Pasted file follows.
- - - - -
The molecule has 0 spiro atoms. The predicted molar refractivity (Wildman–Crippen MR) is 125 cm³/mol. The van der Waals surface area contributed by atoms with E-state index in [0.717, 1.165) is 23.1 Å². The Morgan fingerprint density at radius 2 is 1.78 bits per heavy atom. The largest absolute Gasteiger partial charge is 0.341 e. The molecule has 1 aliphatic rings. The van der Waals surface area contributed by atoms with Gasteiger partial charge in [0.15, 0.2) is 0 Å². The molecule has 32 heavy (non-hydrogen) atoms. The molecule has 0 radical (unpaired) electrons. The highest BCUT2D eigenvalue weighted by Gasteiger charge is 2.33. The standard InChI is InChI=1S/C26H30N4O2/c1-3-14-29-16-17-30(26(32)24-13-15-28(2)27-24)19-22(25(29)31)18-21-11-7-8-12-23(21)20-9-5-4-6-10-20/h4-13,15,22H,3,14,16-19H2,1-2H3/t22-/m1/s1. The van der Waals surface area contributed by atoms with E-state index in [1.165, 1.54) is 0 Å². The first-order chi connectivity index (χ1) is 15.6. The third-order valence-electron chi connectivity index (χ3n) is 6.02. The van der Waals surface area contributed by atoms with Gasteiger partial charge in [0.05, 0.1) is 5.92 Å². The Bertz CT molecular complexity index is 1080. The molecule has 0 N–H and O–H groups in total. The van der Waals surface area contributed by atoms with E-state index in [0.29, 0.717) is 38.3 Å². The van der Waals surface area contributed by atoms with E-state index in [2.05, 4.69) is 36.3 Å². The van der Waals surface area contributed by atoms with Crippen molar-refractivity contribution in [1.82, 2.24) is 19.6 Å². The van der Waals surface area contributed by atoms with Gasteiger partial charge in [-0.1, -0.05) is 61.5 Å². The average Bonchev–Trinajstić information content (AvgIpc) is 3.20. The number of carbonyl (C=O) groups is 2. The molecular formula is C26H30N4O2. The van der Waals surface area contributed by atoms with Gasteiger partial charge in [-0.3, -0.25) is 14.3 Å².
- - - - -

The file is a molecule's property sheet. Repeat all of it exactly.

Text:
The molecule has 0 spiro atoms. The predicted molar refractivity (Wildman–Crippen MR) is 125 cm³/mol. The van der Waals surface area contributed by atoms with E-state index in [0.717, 1.165) is 23.1 Å². The Morgan fingerprint density at radius 2 is 1.78 bits per heavy atom. The largest absolute Gasteiger partial charge is 0.341 e. The molecule has 1 aliphatic rings. The van der Waals surface area contributed by atoms with Gasteiger partial charge in [0.15, 0.2) is 0 Å². The molecule has 32 heavy (non-hydrogen) atoms. The molecule has 0 radical (unpaired) electrons. The highest BCUT2D eigenvalue weighted by Gasteiger charge is 2.33. The standard InChI is InChI=1S/C26H30N4O2/c1-3-14-29-16-17-30(26(32)24-13-15-28(2)27-24)19-22(25(29)31)18-21-11-7-8-12-23(21)20-9-5-4-6-10-20/h4-13,15,22H,3,14,16-19H2,1-2H3/t22-/m1/s1. The van der Waals surface area contributed by atoms with E-state index in [1.165, 1.54) is 0 Å². The first-order chi connectivity index (χ1) is 15.6. The third-order valence-electron chi connectivity index (χ3n) is 6.02. The van der Waals surface area contributed by atoms with Gasteiger partial charge in [0.05, 0.1) is 5.92 Å². The Bertz CT molecular complexity index is 1080. The molecule has 0 N–H and O–H groups in total. The van der Waals surface area contributed by atoms with E-state index in [0.29, 0.717) is 38.3 Å². The van der Waals surface area contributed by atoms with E-state index in [2.05, 4.69) is 36.3 Å². The van der Waals surface area contributed by atoms with Crippen molar-refractivity contribution in [1.82, 2.24) is 19.6 Å². The van der Waals surface area contributed by atoms with Gasteiger partial charge in [-0.1, -0.05) is 61.5 Å². The average Bonchev–Trinajstić information content (AvgIpc) is 3.20. The number of carbonyl (C=O) groups is 2. The molecular formula is C26H30N4O2. The van der Waals surface area contributed by atoms with Gasteiger partial charge in [-0.3, -0.25) is 14.3 Å².